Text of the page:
• If there is only a slight or minimal shadow, you should ask the photographer if they can bounce light into the shot with a reflector or white surface


What’s in a well-stocked flat lay styling kit

A gorgeous flat lay starts with something stunning to showcase, but it doesn’t really come together without a well-stocked flat lay styling kit. Because you need something to style on, something to help you create interest and something to tie it all together. And while photographers, wedding planners and stationery designers all may curate slightly different versions for themselves, here are a few foundational pieces you should build your flat lay kit around:

  • An organizer (plastic bins with compartments or scrapbook organizers are great options)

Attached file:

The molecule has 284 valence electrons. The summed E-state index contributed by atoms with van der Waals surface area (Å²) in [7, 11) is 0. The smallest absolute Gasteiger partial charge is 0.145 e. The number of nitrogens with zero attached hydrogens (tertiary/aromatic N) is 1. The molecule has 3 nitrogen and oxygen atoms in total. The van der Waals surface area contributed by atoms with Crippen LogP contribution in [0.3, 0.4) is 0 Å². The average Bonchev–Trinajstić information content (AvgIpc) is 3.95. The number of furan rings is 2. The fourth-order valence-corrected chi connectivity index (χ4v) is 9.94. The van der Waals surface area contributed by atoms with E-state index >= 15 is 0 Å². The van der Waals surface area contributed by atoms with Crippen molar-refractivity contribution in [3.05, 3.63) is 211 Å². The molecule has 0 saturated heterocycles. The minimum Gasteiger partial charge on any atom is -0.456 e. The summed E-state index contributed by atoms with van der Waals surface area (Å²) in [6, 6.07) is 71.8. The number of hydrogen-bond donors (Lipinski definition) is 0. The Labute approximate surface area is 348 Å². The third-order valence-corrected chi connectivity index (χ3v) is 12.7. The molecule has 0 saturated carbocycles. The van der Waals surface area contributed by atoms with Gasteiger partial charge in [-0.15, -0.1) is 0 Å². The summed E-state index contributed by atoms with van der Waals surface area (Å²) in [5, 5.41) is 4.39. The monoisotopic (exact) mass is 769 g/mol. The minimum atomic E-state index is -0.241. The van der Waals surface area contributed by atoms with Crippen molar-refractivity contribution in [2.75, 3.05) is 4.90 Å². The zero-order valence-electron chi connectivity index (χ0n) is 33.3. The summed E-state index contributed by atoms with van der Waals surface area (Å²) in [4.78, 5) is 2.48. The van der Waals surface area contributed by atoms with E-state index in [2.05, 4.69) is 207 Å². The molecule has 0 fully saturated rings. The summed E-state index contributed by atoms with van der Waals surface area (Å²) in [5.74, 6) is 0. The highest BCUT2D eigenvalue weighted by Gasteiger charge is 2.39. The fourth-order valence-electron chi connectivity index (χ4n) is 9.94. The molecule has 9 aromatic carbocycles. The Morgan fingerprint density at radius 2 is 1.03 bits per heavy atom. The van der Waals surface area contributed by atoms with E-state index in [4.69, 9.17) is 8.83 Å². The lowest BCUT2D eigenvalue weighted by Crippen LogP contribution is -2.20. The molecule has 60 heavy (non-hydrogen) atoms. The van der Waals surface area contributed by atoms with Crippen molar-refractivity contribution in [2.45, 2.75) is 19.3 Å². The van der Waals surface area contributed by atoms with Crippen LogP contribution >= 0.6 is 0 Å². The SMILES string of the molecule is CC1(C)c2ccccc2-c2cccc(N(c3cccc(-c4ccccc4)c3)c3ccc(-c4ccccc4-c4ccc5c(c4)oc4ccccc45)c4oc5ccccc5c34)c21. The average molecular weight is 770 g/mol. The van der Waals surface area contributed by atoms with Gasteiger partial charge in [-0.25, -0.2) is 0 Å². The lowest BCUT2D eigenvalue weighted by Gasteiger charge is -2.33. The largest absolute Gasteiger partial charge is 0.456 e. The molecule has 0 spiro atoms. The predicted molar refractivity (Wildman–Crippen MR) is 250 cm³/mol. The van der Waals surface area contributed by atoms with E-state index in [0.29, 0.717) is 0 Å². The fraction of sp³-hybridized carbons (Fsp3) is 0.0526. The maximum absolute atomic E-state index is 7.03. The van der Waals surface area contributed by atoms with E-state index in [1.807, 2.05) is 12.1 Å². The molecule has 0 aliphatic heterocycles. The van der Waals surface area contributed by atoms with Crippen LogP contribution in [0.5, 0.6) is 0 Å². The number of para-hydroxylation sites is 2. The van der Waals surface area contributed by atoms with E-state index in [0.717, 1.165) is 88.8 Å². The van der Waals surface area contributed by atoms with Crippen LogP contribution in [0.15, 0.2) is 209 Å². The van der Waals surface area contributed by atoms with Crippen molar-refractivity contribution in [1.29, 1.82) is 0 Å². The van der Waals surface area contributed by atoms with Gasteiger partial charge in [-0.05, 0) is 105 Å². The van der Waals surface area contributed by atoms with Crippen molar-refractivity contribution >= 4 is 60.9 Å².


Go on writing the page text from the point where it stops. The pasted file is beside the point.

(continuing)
• Styling mats and surfaces (Chasing Stone, JRD Artshop and the Locust Collection are popular rollable options) 
  • Ring boxes and dishes (in neutral colors to make them flexible)
  • Ribbon (in the colors your couples tend to use in their designs)
  • Acrylic styling blocks (Sourced Co. has a popular line)
  • A small step stool in case the photographer needs it
  • A portable steamer or flat iron for removing wrinkles from ribbon or textiles
  • Misc. details (stamps, wax seals, small props, etc.)
  • Misc. tools (dental wax for getting rings to stand, tape, a clean paint or makeup brush to clean dust out of the shot, etc.)


How to refine your flat lay photos

It’s rare to achieve perfection right out of the gate, and it takes time to practice your styling skills. So, after you’ve got your “initial draft” down, the next step is to see what it looks like through the camera (you might be surprised at how different it looks all of the sudden). Pull out your phone, keep it parallel to the floor and take two shots: 1 vertical and 1 horizontal. Then evaluate what you see: